• How her parents introduced her to art and were formative influences on her practice.
  • Hear about Ashara’s career trajectory, formal education, and early desire to be a curator.
  • Learn more about Artist as First Responder (AAFR) and how it facilitates joy as a tool of resistance and a mechanism for healing communities.
  • Ashara explains the six-point philanthropic and interactive arts platform of AAFR.
  • The importance of celebrating artist’s work and arts labor as first responder work.
  • How Ashara navigates the traditional arts world as a queer, BIPOC arts leader and creative.
  • Learn about the former Impact Hub Oakland, founded by seven artists, including Ashara.
  • Ashara shares her belief that we are all born creative and her ongoing mission to hold and create space for creative labor.
  • What she looks for in the artists she works with; honesty, curiosity, and enjoyment.
  • What Ashara calls the artist ‘flake out factor’ and the importance of authentic commitment.
  • How traveling has influenced her work and the perspective it has offered Ashara.
  • Some of the priorities that have shifted in her personal life following the pandemic.
  • Why she believes having grace and patience with ourselves and each other is the new norm.
  • Discover the self-guided Black Joy StoryWindows exhibition in Downtown Oakland.
  • Hear about BLATANT, a publication of AAFR, and Ashara’s ongoing conversation partnership with the Museum of the African Diaspora.
  • Memorable conversations Ashara has had with Black women artists and cultural workers.
  • Ashara on the power art has to create change; witnessing opportunities for what can be.
  • How education goes hand-in-hand with creativity and the legacy of who we are.
  • Artists to watch, including Tongo Eisen-Martin, Tiff Massey, and Zanele Muholi.

“We would not have been able to survive a so-called shelter in place if artists had stopped creating art. We continue to want to acknowledge and support [them] and know that artists’ work and arts labor should be lifted and celebrated as first responder work.” — @blublakwomyn [0:17:21]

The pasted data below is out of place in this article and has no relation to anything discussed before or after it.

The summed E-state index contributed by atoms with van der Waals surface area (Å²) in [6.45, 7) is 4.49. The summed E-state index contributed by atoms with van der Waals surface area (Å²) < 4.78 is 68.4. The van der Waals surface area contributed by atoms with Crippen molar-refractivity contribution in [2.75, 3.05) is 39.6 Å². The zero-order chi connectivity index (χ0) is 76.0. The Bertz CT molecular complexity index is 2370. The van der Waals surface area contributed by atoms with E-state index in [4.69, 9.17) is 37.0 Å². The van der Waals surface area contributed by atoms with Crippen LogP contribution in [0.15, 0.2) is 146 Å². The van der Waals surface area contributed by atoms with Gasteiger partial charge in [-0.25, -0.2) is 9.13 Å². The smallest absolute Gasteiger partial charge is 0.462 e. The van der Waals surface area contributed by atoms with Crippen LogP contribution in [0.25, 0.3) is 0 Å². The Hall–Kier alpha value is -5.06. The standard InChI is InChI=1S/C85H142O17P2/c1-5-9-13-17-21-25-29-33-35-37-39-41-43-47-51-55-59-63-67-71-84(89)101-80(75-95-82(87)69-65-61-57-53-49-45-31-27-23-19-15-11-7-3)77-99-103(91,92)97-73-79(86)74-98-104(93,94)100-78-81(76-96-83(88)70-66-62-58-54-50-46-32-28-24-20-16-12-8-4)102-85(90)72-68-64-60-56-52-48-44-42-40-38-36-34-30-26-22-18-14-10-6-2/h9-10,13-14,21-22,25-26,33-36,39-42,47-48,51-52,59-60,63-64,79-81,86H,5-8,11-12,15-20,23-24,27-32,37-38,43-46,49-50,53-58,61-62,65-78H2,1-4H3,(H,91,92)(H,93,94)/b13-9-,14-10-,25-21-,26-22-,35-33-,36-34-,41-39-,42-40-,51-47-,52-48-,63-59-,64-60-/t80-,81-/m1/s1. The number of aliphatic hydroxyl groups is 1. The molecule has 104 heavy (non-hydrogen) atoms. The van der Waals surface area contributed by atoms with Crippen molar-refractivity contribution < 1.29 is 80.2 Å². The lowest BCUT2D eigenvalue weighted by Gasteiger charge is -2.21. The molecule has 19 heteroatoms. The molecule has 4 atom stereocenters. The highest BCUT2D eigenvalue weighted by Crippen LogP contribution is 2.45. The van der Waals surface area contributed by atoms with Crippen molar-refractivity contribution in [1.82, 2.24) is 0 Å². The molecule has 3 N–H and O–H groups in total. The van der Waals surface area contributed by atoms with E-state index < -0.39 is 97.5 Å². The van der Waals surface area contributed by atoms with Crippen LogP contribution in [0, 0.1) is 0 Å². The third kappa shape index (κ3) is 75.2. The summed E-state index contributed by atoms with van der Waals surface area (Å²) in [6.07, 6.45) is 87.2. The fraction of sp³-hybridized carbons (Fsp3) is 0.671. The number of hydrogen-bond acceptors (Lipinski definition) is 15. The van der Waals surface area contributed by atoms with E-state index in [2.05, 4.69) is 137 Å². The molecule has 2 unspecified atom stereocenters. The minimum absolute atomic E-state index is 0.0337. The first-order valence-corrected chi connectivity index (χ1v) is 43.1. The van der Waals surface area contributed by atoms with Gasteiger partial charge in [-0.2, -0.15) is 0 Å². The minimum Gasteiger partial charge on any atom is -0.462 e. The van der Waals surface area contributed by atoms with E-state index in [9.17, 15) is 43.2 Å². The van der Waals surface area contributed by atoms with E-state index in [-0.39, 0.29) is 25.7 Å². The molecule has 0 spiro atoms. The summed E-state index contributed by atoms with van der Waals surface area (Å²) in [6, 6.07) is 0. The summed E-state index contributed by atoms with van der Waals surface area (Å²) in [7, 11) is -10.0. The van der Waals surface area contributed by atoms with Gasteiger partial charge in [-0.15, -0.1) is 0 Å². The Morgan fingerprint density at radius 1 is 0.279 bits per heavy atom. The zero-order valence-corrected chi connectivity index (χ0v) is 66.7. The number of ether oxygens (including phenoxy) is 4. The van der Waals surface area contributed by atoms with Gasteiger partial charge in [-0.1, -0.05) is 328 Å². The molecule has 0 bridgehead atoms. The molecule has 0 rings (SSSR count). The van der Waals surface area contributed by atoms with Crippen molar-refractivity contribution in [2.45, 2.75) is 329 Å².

“We’re talking about blatant love, blatant art, blatant joy, blatant rage; undone and unfurled for all of us to behold through the lens and the eyes of the Black womanist imaginary.” — @blublakwomyn [0:48:09]

“Art shows us that [we] are not alone, that we’re together on this planet. It shows us, much like religion does, where we came from, how to live while you’re here, and where to go when you die. That is what art is for me. That is the utility of it.” — @blublakwomyn [0:49:53]

Links Mentioned in Today’s Episode:

“There’s a whole conversation and a whole funding stream that has become very popular in this country called trauma-informed – trauma-informed everything. We see the trauma-informed happening, but what we also know is that artists show up first in celebration. The work that I am focused on right now is joy-informed as well. We show up and use joy as a tool, as a resistance, as a mechanism for healing our communities. Artist as First Responder is the work that I am focused on right now.” — Ashara Ekundayo [0:12:02]